A significant challenge to estimating the prevalence of reproductive dysfunction is presented by hormonal contraceptives (Table 2). The use of hormonal contraceptives can be particularly high in soldiers, and in a recent review has been shown to range from 16% to 34% for oral contraceptives, 4% to 11% for injectable medroxyprogesterone, 3% to 9% for the hormonal patch 2% implants and 0% to 3% for intrauterine devices. The use of all forms of hormonal contraceptive is higher in soldiers when deployed.26

Hypothalamic adaptations to exercise

The female hypothalamic–pituitary–gonadal axis in exercise

The response of the female hypothalamic–pituitary–gonadal (HPG) axis to exercise and stress can more aptly be described as a functional adaptation than a disease process, and indeed the term ‘functional hypothalamic amenorrhoea’ (FHA) is often used (Table 1).8 ,18

The pattern of HPG adaptation seen varies by activity type and may be influenced by whether the physical characteristics of athletes are lean or non-lean (Table 1). In a systematic review, the prevalence of menstrual disturbance was higher in lean compared with non-lean sports (1–28% vs 0–17%, five studies, n=1032, no p value given).14 However, the physical characteristics required for military roles are less dichotomous, involving a combination of muscle strength and endurance, power and aerobic fitness.

The purported adaptations of the HPG axis to exercise in lean and non-lean athletes are summarised in Figure 2. Suppression of the entire HPG axis in athletes from lean sports contrasts with hyperandrogenism and increased luteinising hormone (LH):follicle-stimulating hormone (FSH) ratio seen in athletes from non-lean sports. In the latter, it is not clear if hyperandrogenism is a consequence of the training or a result of self-selection. It appears that the effect of training on reproductive function in non-lean sports is less extensively studied.2 ,27

Figure 2

Simplified comparison of hormonal interactions with the hypothalamic–pituitary–gonad axis in athletes undertaking lean and non-lean sports.112–114 In athletes undertaking lean sports, reproductive dysfunction is characterised by elevated cortisol and ghrelin and reduced leptin. Suppression of normal pulsatile gonadotropin-releasing hormone (GnRH) release reduces pituitary follicle-stimulating hormone (FSH) and luteinising hormone (LH) release, altering ovarian follicle development, which reduces E2. Failure of ovulation results in low P. This prolongs the follicular phase leading to ineffective, shortened or absent luteal phases. In non-lean sports, the LH:FSH ratio tends to be increased, androgen levels are elevated and there is a propensity to polycystic ovarian syndrome (PCOS). High levels of androgens may lead to a blunted LH surge and direct impairment of follicular development. E2, Estradiol; P4, Progesterone; FSH, follicle stimulating hormone; LH, luteinising hormone; GnRH, Gonadotrophin releasing hormone; PCOS polycystic ovarian syndrome.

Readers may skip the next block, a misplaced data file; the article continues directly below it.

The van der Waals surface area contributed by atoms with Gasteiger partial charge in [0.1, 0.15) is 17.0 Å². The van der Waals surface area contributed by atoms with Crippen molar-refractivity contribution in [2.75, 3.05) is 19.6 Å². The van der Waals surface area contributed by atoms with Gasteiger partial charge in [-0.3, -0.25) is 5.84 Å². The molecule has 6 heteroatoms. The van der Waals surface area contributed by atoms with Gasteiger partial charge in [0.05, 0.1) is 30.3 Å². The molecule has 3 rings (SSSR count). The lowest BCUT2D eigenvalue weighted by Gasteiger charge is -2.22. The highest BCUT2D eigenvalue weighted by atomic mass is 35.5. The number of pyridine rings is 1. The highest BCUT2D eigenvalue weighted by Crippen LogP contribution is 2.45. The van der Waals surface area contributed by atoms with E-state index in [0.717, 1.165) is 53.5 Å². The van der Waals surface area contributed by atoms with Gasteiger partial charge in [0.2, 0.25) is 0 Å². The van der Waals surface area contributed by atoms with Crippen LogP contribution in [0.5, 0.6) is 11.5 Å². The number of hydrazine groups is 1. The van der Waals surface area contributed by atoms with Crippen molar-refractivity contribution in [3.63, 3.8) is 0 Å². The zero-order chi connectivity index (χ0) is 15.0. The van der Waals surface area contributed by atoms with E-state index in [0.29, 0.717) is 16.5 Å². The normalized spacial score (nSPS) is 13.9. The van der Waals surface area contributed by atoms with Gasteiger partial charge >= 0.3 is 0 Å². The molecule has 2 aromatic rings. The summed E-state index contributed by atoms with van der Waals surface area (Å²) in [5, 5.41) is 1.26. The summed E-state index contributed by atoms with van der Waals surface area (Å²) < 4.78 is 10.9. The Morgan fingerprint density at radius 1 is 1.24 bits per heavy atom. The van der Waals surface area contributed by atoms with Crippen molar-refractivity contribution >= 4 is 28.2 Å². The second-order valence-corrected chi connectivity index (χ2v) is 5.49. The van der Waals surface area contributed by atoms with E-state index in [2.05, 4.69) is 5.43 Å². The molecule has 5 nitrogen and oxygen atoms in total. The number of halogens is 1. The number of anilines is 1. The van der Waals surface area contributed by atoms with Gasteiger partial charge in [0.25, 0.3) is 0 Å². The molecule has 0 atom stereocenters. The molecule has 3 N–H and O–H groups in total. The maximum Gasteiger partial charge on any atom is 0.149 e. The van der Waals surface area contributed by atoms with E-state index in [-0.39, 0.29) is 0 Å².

Interplay between energy availability, stress and reproductive dysfunction in exercising women

Three distinct hypotheses have emerged to explain the reproductive dysfunction observed in athletes. The body composition hypothesis was based on the observed correlation that menstrual function is lost below a threshold of fat mass, as is observed in women with anorexia nervosa.28 However, subsequent studies observed a range of body size and composition in both eumenorrhoeic and amenorrhoeic athletes.29–31 The ‘exercise stress hypothesis’, that activation of the hypothalamic–pituitary–adrenal (HPA) axis leads to amenorrhoea,1 was based on the observation that exercise is associated with elevated cortisol levels.17 This was thought to explain the observations of Nagata et al,32 who documented amenorrhoea in most Japanese nursing students during their highly stressful term, which resolved during the summer holidays. However, studies failed to control for the energy cost of exercise and the way the exercise was implemented experimentally.17 ,33–36

The most prominent hypothesis is that of reduced energy availability (defined in Table 1), emerging from the work of Winterer et al37 in the 1980s, who proposed mammals partition energy hierarchically across six processes in the following order: cellular maintenance, thermoregulation, locomotion, growth, reproduction and storage. Where fuel is spent on one process, such as locomotion, it is unavailable for another, reproduction.38 It is postulated that inadequate energy availability to reproductive centres in the hypothalamus leads to HPG axis disruption.30

Loucks et al17 performed a series of short studies comparing sedentary and active eumenorrhoeic women, in whom energy intake was manipulated to limit energy availability. Over five consecutive days of exercise, limiting energy intake resulted in suppressed LH pulsatility, while exercise without dietary restriction had significantly less effect. The question remained: does energy availability exert this effect per se or is another component of exercise responsible? Work by Williams et al39 delineated these factors; in rhesus monkeys with exercise-induced amenorrhoea, dietary supplementation restored normal menstruation against controls. The same effect was shown in humans in laboratory studies, supporting the hypothesis that exercise per se has no effect on the hypothalamus beyond that of decreasing energy availability.40 ,41